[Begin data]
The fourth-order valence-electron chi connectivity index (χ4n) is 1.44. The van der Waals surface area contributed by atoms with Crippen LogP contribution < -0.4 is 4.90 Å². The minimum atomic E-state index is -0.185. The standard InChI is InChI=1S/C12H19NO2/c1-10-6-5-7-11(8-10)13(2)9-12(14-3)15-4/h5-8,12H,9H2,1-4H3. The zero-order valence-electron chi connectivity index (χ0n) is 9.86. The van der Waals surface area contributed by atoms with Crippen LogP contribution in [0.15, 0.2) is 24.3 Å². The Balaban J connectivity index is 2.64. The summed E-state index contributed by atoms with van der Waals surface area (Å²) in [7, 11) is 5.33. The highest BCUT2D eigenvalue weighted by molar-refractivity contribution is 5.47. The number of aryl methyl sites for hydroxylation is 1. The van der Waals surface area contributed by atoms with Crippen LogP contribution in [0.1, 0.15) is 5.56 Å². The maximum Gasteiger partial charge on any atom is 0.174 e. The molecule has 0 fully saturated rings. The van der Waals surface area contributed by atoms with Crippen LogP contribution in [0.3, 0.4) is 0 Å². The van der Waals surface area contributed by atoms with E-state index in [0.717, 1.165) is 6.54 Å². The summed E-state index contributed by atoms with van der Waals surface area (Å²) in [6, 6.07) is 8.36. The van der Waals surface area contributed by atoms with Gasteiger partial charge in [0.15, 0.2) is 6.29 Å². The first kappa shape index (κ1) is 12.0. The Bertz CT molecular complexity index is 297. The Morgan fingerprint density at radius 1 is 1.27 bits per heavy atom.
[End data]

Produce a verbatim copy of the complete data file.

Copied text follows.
The fourth-order valence-electron chi connectivity index (χ4n) is 1.44. The van der Waals surface area contributed by atoms with Crippen LogP contribution < -0.4 is 4.90 Å². The minimum atomic E-state index is -0.185. The standard InChI is InChI=1S/C12H19NO2/c1-10-6-5-7-11(8-10)13(2)9-12(14-3)15-4/h5-8,12H,9H2,1-4H3. The zero-order valence-electron chi connectivity index (χ0n) is 9.86. The van der Waals surface area contributed by atoms with Crippen LogP contribution in [0.15, 0.2) is 24.3 Å². The Balaban J connectivity index is 2.64. The summed E-state index contributed by atoms with van der Waals surface area (Å²) in [7, 11) is 5.33. The highest BCUT2D eigenvalue weighted by molar-refractivity contribution is 5.47. The number of aryl methyl sites for hydroxylation is 1. The van der Waals surface area contributed by atoms with Crippen LogP contribution in [0.1, 0.15) is 5.56 Å². The maximum Gasteiger partial charge on any atom is 0.174 e. The molecule has 0 fully saturated rings. The van der Waals surface area contributed by atoms with Crippen LogP contribution in [0.3, 0.4) is 0 Å². The van der Waals surface area contributed by atoms with E-state index in [0.717, 1.165) is 6.54 Å². The summed E-state index contributed by atoms with van der Waals surface area (Å²) in [6, 6.07) is 8.36. The van der Waals surface area contributed by atoms with Gasteiger partial charge in [0.15, 0.2) is 6.29 Å². The first kappa shape index (κ1) is 12.0. The Bertz CT molecular complexity index is 297. The Morgan fingerprint density at radius 1 is 1.27 bits per heavy atom.